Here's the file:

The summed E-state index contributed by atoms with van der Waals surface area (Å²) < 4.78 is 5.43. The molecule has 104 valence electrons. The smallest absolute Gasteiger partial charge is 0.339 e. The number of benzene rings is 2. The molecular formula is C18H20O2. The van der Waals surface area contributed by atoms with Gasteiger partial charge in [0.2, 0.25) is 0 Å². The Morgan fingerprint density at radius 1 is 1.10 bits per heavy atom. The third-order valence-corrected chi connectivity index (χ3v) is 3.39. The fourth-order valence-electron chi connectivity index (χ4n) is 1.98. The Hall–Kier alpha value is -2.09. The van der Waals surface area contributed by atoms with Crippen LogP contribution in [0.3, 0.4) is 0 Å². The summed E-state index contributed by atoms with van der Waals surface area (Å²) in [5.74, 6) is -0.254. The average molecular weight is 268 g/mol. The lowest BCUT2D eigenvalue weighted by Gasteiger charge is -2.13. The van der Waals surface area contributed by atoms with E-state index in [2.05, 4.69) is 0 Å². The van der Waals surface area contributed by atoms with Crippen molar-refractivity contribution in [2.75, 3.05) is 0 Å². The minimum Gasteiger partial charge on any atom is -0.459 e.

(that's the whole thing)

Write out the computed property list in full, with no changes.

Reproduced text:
The summed E-state index contributed by atoms with van der Waals surface area (Å²) < 4.78 is 5.43. The molecule has 104 valence electrons. The smallest absolute Gasteiger partial charge is 0.339 e. The number of benzene rings is 2. The molecular formula is C18H20O2. The van der Waals surface area contributed by atoms with Gasteiger partial charge in [0.2, 0.25) is 0 Å². The Morgan fingerprint density at radius 1 is 1.10 bits per heavy atom. The third-order valence-corrected chi connectivity index (χ3v) is 3.39. The fourth-order valence-electron chi connectivity index (χ4n) is 1.98. The Hall–Kier alpha value is -2.09. The van der Waals surface area contributed by atoms with Crippen LogP contribution in [0.3, 0.4) is 0 Å². The summed E-state index contributed by atoms with van der Waals surface area (Å²) in [5.74, 6) is -0.254. The average molecular weight is 268 g/mol. The lowest BCUT2D eigenvalue weighted by Gasteiger charge is -2.13. The van der Waals surface area contributed by atoms with E-state index in [2.05, 4.69) is 0 Å². The van der Waals surface area contributed by atoms with Crippen molar-refractivity contribution in [2.75, 3.05) is 0 Å². The minimum Gasteiger partial charge on any atom is -0.459 e.